Choose a plant that has aerial roots, then prune off a healthy section when it reaches an appropriate length.
Put some holes in the base of a six-inch zip log bag.
Put a handful of wet sphagnum moss in the bag.
Cut slits on the top for wings. There should be lumps of aerial roots at the plantlet’s base.
Take a clean, sharp knife and cut a slit below the node where you would like the new plant to grow.
After that, press the damp moss against the stem cuttings while using your other hand to wrap the wings around the stem and fasten them with twist ties.
Keep the moss damp until new roots emerge, and place the plant in bright indirect light.
Take your plant out of the bag and use the sterilized scissors to cut away the new roots.
Plant the cutting in a pot and give it some shade as it gets established.
An Orange Philodendron only has to be repotted when its roots have outgrown its container, or it begins to lean over. Go with a terracotta pot because it can handle more weight than other options.
Philodendron Prince of Orange Diseases, Insects, and Other Annoyances
When it comes to pests and diseases, the Prince of Orange Philodendron is a tough cookie. The following are some of the most typical issues with the Philodendron varieties:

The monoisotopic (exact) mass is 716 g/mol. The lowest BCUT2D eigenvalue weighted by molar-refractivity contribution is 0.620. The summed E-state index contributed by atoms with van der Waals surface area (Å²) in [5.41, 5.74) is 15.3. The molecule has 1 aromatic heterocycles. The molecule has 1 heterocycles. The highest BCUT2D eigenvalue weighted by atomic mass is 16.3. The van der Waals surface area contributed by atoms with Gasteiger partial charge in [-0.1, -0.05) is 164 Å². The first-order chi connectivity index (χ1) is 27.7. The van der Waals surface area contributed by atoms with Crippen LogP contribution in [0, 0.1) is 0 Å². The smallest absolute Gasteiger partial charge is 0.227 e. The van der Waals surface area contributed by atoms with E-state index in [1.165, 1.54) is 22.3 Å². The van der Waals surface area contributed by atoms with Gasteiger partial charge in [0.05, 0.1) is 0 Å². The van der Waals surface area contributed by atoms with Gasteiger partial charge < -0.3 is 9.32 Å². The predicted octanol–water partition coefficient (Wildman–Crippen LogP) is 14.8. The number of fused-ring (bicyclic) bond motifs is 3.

Overwatering, poor drainage soil and a lack of drainage holes are common causes of death for this indoor plant, which can lead to root rot.
Preventing root rot is preferable to treating it after it has developed. Ensure you’re on the correct track by keeping track of your watering schedule.
The fungus gnat is a disgusting pest. Even worse, their larvae can eat away at the roots of your Philodendron Prince of Orange, which results in a fungal leaf spot. It will lead to stunted development and eventual death of the plant.
Reduce the number of gnats in your home by using bottom-watering pots or a self-watering planter.
The extensive presence of spider mites makes life difficult for many plants, including the healthy plants of Philodendron varieties. Tiny brown or yellow patches emerge on Philodendron leaves after they have been damaged by spider mites. Webbing is also a possibility.
First, get your Orange plant wet and shower it down in the bathroom. Some spider mites can be loosened with very little effort. Spray the plant with a solution of neem oil and water twice weekly until the problem disappears.
If you’d like a natural method, ladybirds can help control spider mites.
White Powdery Mildew
Fine white patches might appear on the leaves of this attractive indoor plant if powdery mildew has infected them. As the fungus grows, it weakens the plant and eventually kills it.
Although it can survive in moist settings, powdery mildew grows better when it’s warmer and drier. Although this plant is not overly sensitive to powdery mildew, over-misting or overuse of a humidifier could still cause problems.